For much of the 20th century, Yousuf Karsh was arguably the world’s most famous portrait photographer. In 2009, his home town of Ottawa celebrated him with Festival Karsh, a multi-pronged series of events which included workshops, lectures, tours, and (of course) exhibitions. As Education Curator at the Portrait Gallery of Canada, which holds the Karsh fonds, Elizabeth Todd Doyle worked on two projects: the Karsh: Image Maker exhibition, a joint project of PGC and Canada Museum of Science and Technology, and Studio K at Library and Archives Canada, which focussed on Karsh’s contributions to Ottawa’s theatre scene.
Karsh: Image Maker featured most of Karsh’s most well known works, as well as his cameras and darkroom gear. The detailed Interpretive Plan had to address a central challenge: how to reach both families with young children (the CSTM’s key audience) and Karsh enthusiasts? The exhibition was beautiful, dramatic — and fun. Families learned to create their own portraits in the hands-on studio, played with Karsh magnets, and used crop techniques to create more impactful portraits. Enthusiasts experienced the drama of Karsh’s best work, decoded his careful choices, and took a peek behind the scenes at his studio. Karsh: Image Maker won the CMA’s best exhibition prize for 2009.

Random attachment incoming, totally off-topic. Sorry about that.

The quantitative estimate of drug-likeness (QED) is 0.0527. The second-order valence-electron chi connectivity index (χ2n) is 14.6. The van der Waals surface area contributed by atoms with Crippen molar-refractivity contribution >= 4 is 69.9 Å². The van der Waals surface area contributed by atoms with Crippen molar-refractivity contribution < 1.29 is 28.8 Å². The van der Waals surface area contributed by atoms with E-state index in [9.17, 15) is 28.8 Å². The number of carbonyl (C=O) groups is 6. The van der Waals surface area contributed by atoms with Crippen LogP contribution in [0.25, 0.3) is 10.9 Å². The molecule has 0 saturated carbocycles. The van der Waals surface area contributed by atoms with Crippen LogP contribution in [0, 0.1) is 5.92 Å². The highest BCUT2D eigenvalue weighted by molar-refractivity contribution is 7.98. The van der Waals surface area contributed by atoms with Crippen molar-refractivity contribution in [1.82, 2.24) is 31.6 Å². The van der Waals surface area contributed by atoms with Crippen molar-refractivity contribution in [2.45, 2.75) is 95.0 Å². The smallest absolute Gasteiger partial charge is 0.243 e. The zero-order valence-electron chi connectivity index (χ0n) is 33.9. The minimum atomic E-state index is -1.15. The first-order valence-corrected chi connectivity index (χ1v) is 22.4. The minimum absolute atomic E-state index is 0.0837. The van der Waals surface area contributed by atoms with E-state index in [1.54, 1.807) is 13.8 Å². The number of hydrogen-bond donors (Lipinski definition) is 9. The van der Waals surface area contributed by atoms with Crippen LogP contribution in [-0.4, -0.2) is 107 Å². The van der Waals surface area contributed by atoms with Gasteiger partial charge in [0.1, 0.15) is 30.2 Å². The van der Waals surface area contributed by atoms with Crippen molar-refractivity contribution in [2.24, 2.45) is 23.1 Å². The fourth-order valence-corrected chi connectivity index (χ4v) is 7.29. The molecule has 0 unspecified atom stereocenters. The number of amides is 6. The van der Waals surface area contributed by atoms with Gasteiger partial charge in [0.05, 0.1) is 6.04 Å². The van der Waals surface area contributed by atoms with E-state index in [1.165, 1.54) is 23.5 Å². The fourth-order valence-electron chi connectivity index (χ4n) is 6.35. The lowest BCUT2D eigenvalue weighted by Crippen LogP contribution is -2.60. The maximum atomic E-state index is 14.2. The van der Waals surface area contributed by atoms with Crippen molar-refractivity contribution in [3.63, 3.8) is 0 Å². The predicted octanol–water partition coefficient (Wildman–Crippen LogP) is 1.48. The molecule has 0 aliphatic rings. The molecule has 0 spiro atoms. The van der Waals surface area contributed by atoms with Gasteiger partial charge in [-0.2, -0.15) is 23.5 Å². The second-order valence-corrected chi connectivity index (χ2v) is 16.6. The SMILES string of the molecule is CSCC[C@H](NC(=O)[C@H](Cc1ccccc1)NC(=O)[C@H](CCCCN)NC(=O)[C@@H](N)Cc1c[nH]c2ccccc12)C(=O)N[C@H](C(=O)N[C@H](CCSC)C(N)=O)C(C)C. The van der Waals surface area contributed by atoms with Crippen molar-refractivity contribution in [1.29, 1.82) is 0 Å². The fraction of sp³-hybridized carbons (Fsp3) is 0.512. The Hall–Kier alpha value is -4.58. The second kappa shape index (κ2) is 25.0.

Studio K used Karsh’s earlier work at the Ottawa Little Theatre to introduce audiences to his tableau work. Elizabeth Todd Doyle was responsible for managing the content, creating the interpretive plan, working with design, and developing a theatre experience for school groups to create their own lighting to dramatic tableau effect.
- Portrait Gallery of Canada/Canada Museum of Science and Technology
- September 6, 2018